Rubbish & recycling  |  30 Nov 2023

A milestone for Christchurch’s kerbside organics will occur next week when the Council decides on both the short and long-term processing solutions.

On Wednesday 6 December the Council will consider two reports – one on the future long term solution for processing kerbside organics and the other on the short-term option.

Read the meeting report on the short-term option.

The report, and subsequent discussion, on the long term processing solution will be closed to the public due to commercial sensitivity, but details of the decision will be released afterwards.

The report’s recommended short-term option involves two stages of organics processing.

The first stage would see kerbside organics being processed indoors at the Organics Processing Plant in Bromley. This involves mixing organics with garden waste, shredding the material, then moving the material into the composting tunnels. 

Partially composted material would then be loaded into trucks directly from the tunnels inside the processing hall and transported to Kate Valley Landfill. Once at Kate Valley Landfill, the second phase of processing would occur with material matured in outdoor rows, screened and then sold to the market. This process could be implemented by April 2024.

“This recommendation takes into consideration feedback from the community, the risk of offensive and objectionable odour affecting the local community, and the environmental, financial and other impacts used to assess the options as part of the consultation,” the report says.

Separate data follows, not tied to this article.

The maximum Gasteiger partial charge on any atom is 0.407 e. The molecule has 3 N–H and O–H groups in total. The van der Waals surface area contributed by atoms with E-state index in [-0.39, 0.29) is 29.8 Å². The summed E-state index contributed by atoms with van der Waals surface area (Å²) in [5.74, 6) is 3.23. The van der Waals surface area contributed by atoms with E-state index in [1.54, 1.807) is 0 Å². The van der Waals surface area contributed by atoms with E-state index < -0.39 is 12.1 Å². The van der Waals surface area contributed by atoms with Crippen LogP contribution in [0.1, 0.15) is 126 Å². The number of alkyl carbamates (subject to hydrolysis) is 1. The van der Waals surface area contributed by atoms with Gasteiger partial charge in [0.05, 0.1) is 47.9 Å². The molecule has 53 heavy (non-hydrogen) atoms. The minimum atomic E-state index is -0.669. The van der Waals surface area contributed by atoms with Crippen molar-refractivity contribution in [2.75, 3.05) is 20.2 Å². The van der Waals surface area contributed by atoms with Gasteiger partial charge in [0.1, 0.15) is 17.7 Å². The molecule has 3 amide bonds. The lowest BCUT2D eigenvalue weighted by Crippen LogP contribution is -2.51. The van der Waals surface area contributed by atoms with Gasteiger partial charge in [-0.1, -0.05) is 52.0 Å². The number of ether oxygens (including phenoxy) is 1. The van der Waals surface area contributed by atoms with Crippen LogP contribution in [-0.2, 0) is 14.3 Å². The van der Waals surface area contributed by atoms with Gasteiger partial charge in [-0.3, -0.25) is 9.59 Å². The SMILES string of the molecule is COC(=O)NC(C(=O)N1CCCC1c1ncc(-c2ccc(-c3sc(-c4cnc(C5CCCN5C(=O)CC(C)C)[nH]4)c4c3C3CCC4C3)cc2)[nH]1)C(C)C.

The second stage of processing at Kate Valley Landfill couldn’t occur before April 2024 because Waste Management, who operate the site, require a change to their resource consent to allow for the additional daily truck movements to the site.

In the meantime, organics would continue to be processed at the Bromley plant. Work has been underway this month to clear existing material stored outside on-site. The material is being transported to Kate Valley to be used as landfill capping, with work expected to be completed by the end of December.

If the recommended option is approved, it is estimated to cost an additional $276,000 per year. This would be funded through existing budgets, where possible.

The Council meeting on Wednesday 6 December will be live streamed and available to watch online.